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Released from Nagpur jail after a decade, Saibaba says ‘it’s a miracle to be alive’

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NAGPUR: The imposing blue and yellow gate of Nagpur Central Jail opened on Thursday morning to let out former Delhi University professor

GN Saibaba

in a wheelchair, straight into the waiting arms of his wife Vasantha Kumari after almost a

decade

of

incarceration

that he said was so traumatic, “it’s a miracle to be alive”.
Saibaba, whose release came two days after he and five others charged under UAPA with aiding Maoists and waging war against the state were acquitted a second time, said seeing his cellmate and co-accused Pandu Narote die two years ago left him shaken.

The 54-year-old alleged that being denied

medical treatment

in prison wracked his health, as it did Narote’s, whom he described as a “young, healthy tribal” who died of “a simple fever”.
“When I went to prison, I had no ailments other than my disability. Now, my heart is only 55% functional, and I am facing muscular complications. My liver, gallbladder and pancreas have also been affected. My right hand is partially functional. My doctor says I need multiple surgeries,” he told reporters.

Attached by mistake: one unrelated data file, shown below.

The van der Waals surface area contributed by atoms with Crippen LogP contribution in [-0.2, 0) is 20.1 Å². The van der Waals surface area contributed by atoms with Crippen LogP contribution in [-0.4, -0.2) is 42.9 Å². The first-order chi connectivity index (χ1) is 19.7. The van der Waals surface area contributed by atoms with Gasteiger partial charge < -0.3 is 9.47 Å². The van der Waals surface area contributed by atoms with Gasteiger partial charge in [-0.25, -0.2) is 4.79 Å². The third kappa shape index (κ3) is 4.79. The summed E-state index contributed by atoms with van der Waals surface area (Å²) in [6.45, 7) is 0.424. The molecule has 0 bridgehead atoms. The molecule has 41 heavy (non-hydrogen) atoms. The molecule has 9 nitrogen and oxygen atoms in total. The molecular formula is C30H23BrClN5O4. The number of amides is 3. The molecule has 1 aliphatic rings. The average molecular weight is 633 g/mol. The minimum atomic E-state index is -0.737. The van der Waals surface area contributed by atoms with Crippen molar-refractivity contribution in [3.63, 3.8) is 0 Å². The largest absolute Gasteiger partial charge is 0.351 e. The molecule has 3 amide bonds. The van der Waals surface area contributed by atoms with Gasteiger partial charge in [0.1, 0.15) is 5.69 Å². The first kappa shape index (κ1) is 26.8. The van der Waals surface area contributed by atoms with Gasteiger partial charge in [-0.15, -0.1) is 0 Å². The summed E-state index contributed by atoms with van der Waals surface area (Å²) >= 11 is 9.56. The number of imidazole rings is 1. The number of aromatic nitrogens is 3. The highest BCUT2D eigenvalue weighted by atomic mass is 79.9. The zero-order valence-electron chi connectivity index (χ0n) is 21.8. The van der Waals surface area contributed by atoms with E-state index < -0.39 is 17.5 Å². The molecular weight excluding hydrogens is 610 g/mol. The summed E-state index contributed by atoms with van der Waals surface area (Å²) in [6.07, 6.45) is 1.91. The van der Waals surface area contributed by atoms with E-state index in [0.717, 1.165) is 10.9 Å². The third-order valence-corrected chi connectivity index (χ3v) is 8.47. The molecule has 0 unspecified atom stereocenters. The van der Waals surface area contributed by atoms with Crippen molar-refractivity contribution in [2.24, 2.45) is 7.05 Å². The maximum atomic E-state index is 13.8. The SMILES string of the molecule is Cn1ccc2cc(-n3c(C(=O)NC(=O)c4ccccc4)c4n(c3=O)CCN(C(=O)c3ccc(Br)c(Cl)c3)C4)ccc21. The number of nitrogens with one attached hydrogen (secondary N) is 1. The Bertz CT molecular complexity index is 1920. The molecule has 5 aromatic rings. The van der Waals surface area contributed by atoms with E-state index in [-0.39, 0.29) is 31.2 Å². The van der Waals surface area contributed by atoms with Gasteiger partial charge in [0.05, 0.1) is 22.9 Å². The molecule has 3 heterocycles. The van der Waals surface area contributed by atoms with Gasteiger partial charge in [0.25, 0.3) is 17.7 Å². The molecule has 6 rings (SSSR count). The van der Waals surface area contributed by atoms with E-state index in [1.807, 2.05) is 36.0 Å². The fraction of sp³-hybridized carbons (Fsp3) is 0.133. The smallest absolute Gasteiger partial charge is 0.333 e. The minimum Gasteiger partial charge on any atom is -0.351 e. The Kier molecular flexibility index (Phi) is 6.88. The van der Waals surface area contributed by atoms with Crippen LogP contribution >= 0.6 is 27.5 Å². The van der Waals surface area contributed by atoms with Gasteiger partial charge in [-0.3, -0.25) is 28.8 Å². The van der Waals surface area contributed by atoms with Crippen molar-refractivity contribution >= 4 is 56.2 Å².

Lawyer Nihal Singh Rathod stood by his side as Saibaba insisted he was a rights activist who had been victimised by state. The ex-professor said he only did a piece of documentation on tribal rights at the behest of fellow ‘activists’ — late Delhi HC judge Rajindar Sachar, Swami Agnivesh, then IAS officer B D Sharma, and then DU professor Randhir Singh. “They wanted me to coordinate with civil rights groups, while govt in power told me to stop my work. This became the basis of my arrest.”

Saibaba recounted how govt ran a “salwa judum” and Operation Green Hunt, affecting tribals whose land had allegedly been usurped for mining projects.
The professor denied knowing Narote before his jail stint. He also expressed solidarity with lawyer Surendra Gadling, an accused in Bhima Koregaon violence case, now lodged in Pune jail. Saibaba said Gadling was paying the price for defending him in court. “He was threatened with a long prison term for fighting my case.”
On whether he will continue activism, Saibaba said it is every citizen’s duty to stand up for rights. He said despite his health, he wants to make up for lost time. “I was arrested at peak of my career. Will I get back the 10 years I lost?”

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